1. Hi Sherri,
      The proportions for this recipe are key to ensuring a light and airy bread. While the flour you mention may work in creating a good result, we don’t know that it will be the same as the version we tried. King Arthur GF is an all-purpose flour and will have a different proportion of the individual flours it contains. Hope that helps!

  2. This looks like a great recipe! But I was wondering if I can substitute the canola oil for something else. Coconut oil maybe?

    1. Hi Kim!
      Nice to hear from you. We haven’t tried the substitution, but typically coconut oil is a reasonable stand-in for canola oil in baking. Let us know how it turns out! Good luck 🙂

    1. I made this bread and it turned out very well. My oan doesn’t look as deep as the one pictured on your blog. I wound up only having to proof the bread for half an hour, or it would have gone over the edge of the pan. It continued to rise while baking but texture and taste were not sacrificed. It made wonderful French toast or tasted great on its own. I am on the search for a deeper pan.

      1. Hi Katelyn,
        This pan is a glass loaf pan about 9X5X3 inches. A pretty standard size. It may look bigger due to the glass and photos. Proofing could be shorter in hotter weather, so it still sounds successful! Thanks for your comments!
        We apologize but we could not access the loaf pan to tell you precise measurements earlier.

  3. Great challah

    This recipe is so good that my gluten eating family members insist on tasting some. I use one and a half cups of one to one flour and half cup oat flour in order to be able to make homotzi.

    1. Hi Edward!
      Thank you SO much for this lovely review and for taking the time to comment. Please stay in touch with us!

  4. Hi Rachel,
    Is there a flour I may use instead of sorghum? Sorghum flour does not set well with me. I am GF and DF.
    Thank you!

    1. Hi Lynn,
      Thanks for the question!
      We have only tried the recipe using these flours and would be uncertain about results. However, you could try oat flour and see if that works. Good luck.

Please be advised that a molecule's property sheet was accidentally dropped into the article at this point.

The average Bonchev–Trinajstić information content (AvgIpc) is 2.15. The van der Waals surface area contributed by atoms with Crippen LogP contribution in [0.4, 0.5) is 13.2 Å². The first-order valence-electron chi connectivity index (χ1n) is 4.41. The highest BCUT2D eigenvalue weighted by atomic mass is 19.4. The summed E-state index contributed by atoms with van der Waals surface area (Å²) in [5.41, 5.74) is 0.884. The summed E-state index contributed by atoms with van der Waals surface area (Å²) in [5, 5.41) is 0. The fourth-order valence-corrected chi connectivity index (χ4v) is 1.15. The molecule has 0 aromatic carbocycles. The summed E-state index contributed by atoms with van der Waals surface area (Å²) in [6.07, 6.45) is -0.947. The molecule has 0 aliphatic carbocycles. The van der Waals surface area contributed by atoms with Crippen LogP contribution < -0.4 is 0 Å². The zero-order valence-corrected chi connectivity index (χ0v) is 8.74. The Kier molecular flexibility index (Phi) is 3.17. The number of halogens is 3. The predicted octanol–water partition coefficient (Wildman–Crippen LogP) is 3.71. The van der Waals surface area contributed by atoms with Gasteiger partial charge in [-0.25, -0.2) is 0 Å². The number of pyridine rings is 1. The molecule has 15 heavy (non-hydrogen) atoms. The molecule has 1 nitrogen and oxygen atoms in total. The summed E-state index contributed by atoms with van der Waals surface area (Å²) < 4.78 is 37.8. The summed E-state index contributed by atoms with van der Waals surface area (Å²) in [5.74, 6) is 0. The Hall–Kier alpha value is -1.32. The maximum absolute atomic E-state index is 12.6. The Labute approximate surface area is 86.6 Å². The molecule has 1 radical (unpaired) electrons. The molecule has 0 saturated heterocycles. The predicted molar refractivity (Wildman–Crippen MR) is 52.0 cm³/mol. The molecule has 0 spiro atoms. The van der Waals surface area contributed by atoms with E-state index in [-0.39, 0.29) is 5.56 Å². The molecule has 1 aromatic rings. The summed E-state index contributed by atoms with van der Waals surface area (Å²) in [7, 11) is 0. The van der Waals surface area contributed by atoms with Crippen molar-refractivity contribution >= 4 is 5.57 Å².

5. I cannot eat rice at all anymore. Unfortunately. What do you think would take the place of the sweet rice flour? Thank you very much.

    1. Hi Alene,
      This flour has a unique texture so any substitutes may have different results. However, you could try tapioca flour or starch instead. Thanks for the question!

      1. Thank you! I will let you know after I bake it. I suspect it will be different, even with a small change like that. And thank you for your quick response.

  6. Hi Dr. Pauls, do you have suggestions for what we could substitute millet flour with? We do not have millet flour in stores where I live nor would it arrive on time for the holiday if we order it online. Thank you for any suggestions you may have even if they are substitute options that haven’t been tested for. (I read one of the previous comments and answers – unfortunately my partner is not able to digest oat flour).

    1. sorry I don’t know what’s with my browser view and the reply form on this webpage – there was no indication where to leave my name.

    2. Hi there,
      You could possibly try more sorghum flour. We have not attempted that, but let us know if it works!

  7. Very good

    This was delicious. I had to buy a couple of the flours. I ran millet through the Cuisinart rather than buying millet flour. I took the bread out after 35 minutes and it was definitely done. Next time, I’ll check it after 30 minutes.

    1. Hi Julie,
      That’s awesome! You can always make your own flour if you have a strong enough processor. I am so happy the recipe worked for you. Stay in touch 🙂